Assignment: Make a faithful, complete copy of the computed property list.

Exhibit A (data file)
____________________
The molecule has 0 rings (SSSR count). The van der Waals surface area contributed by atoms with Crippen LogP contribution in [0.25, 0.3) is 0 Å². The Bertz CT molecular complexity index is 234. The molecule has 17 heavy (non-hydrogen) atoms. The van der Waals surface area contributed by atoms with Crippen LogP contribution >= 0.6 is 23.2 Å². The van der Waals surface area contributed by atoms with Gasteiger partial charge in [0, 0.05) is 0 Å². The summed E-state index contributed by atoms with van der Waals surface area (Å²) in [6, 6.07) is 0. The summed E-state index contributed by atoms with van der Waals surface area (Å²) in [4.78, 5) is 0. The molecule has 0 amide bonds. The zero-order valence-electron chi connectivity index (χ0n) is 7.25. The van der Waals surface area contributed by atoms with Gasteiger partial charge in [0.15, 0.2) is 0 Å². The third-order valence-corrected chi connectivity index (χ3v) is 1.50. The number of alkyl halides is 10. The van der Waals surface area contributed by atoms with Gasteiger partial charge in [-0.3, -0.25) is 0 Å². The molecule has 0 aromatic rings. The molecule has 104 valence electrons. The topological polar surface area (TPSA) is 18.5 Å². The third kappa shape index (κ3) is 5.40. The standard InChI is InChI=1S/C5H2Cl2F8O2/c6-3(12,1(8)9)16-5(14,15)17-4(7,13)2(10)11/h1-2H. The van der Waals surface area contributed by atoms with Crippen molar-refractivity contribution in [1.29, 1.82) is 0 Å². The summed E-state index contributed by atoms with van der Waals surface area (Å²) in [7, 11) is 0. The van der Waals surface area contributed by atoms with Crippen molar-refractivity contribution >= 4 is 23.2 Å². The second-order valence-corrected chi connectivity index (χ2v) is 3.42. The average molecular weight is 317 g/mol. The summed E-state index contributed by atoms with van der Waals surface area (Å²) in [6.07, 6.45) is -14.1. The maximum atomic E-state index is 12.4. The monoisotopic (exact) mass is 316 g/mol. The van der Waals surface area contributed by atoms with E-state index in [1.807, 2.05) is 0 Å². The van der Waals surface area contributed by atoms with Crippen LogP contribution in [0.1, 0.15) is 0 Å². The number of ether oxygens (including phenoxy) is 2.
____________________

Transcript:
The molecule has 0 rings (SSSR count). The van der Waals surface area contributed by atoms with Crippen LogP contribution in [0.25, 0.3) is 0 Å². The Bertz CT molecular complexity index is 234. The molecule has 17 heavy (non-hydrogen) atoms. The van der Waals surface area contributed by atoms with Crippen LogP contribution >= 0.6 is 23.2 Å². The van der Waals surface area contributed by atoms with Gasteiger partial charge in [0, 0.05) is 0 Å². The summed E-state index contributed by atoms with van der Waals surface area (Å²) in [6, 6.07) is 0. The summed E-state index contributed by atoms with van der Waals surface area (Å²) in [4.78, 5) is 0. The molecule has 0 amide bonds. The zero-order valence-electron chi connectivity index (χ0n) is 7.25. The van der Waals surface area contributed by atoms with Gasteiger partial charge in [0.15, 0.2) is 0 Å². The third-order valence-corrected chi connectivity index (χ3v) is 1.50. The number of alkyl halides is 10. The van der Waals surface area contributed by atoms with Gasteiger partial charge in [-0.3, -0.25) is 0 Å². The molecule has 0 aromatic rings. The molecule has 104 valence electrons. The topological polar surface area (TPSA) is 18.5 Å². The third kappa shape index (κ3) is 5.40. The standard InChI is InChI=1S/C5H2Cl2F8O2/c6-3(12,1(8)9)16-5(14,15)17-4(7,13)2(10)11/h1-2H. The van der Waals surface area contributed by atoms with Crippen molar-refractivity contribution in [1.29, 1.82) is 0 Å². The summed E-state index contributed by atoms with van der Waals surface area (Å²) in [7, 11) is 0. The van der Waals surface area contributed by atoms with Crippen molar-refractivity contribution >= 4 is 23.2 Å². The second-order valence-corrected chi connectivity index (χ2v) is 3.42. The average molecular weight is 317 g/mol. The summed E-state index contributed by atoms with van der Waals surface area (Å²) in [6.07, 6.45) is -14.1. The maximum atomic E-state index is 12.4. The monoisotopic (exact) mass is 316 g/mol. The van der Waals surface area contributed by atoms with E-state index in [1.807, 2.05) is 0 Å². The van der Waals surface area contributed by atoms with Crippen LogP contribution in [0.1, 0.15) is 0 Å². The number of ether oxygens (including phenoxy) is 2.